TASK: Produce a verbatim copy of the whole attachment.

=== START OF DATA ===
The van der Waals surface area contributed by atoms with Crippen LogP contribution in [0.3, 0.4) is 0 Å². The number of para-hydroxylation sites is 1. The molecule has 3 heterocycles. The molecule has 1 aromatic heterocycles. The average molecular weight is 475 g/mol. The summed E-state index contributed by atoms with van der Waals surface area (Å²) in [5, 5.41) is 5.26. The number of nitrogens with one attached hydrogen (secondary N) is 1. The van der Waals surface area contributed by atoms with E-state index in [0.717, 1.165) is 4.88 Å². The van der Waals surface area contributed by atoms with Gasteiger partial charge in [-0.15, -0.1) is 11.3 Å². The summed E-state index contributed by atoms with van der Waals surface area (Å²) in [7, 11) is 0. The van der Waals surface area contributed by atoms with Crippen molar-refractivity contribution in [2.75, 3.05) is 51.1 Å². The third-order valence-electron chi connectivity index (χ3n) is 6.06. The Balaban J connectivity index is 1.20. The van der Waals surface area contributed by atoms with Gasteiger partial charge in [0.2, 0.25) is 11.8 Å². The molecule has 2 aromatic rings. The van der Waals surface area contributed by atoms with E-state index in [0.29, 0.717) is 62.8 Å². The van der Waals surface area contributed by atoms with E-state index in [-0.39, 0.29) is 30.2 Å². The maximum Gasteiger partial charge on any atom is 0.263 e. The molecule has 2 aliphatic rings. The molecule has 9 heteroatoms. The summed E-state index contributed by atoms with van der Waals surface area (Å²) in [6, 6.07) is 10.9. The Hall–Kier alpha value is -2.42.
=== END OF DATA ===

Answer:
The van der Waals surface area contributed by atoms with Crippen LogP contribution in [0.3, 0.4) is 0 Å². The number of para-hydroxylation sites is 1. The molecule has 3 heterocycles. The molecule has 1 aromatic heterocycles. The average molecular weight is 475 g/mol. The summed E-state index contributed by atoms with van der Waals surface area (Å²) in [5, 5.41) is 5.26. The number of nitrogens with one attached hydrogen (secondary N) is 1. The van der Waals surface area contributed by atoms with E-state index in [0.717, 1.165) is 4.88 Å². The van der Waals surface area contributed by atoms with Gasteiger partial charge in [-0.15, -0.1) is 11.3 Å². The summed E-state index contributed by atoms with van der Waals surface area (Å²) in [7, 11) is 0. The van der Waals surface area contributed by atoms with Crippen molar-refractivity contribution in [2.75, 3.05) is 51.1 Å². The third-order valence-electron chi connectivity index (χ3n) is 6.06. The Balaban J connectivity index is 1.20. The van der Waals surface area contributed by atoms with Gasteiger partial charge in [0.2, 0.25) is 11.8 Å². The molecule has 2 aromatic rings. The van der Waals surface area contributed by atoms with E-state index in [0.29, 0.717) is 62.8 Å². The van der Waals surface area contributed by atoms with E-state index in [-0.39, 0.29) is 30.2 Å². The maximum Gasteiger partial charge on any atom is 0.263 e. The molecule has 2 aliphatic rings. The molecule has 9 heteroatoms. The summed E-state index contributed by atoms with van der Waals surface area (Å²) in [6, 6.07) is 10.9. The Hall–Kier alpha value is -2.42.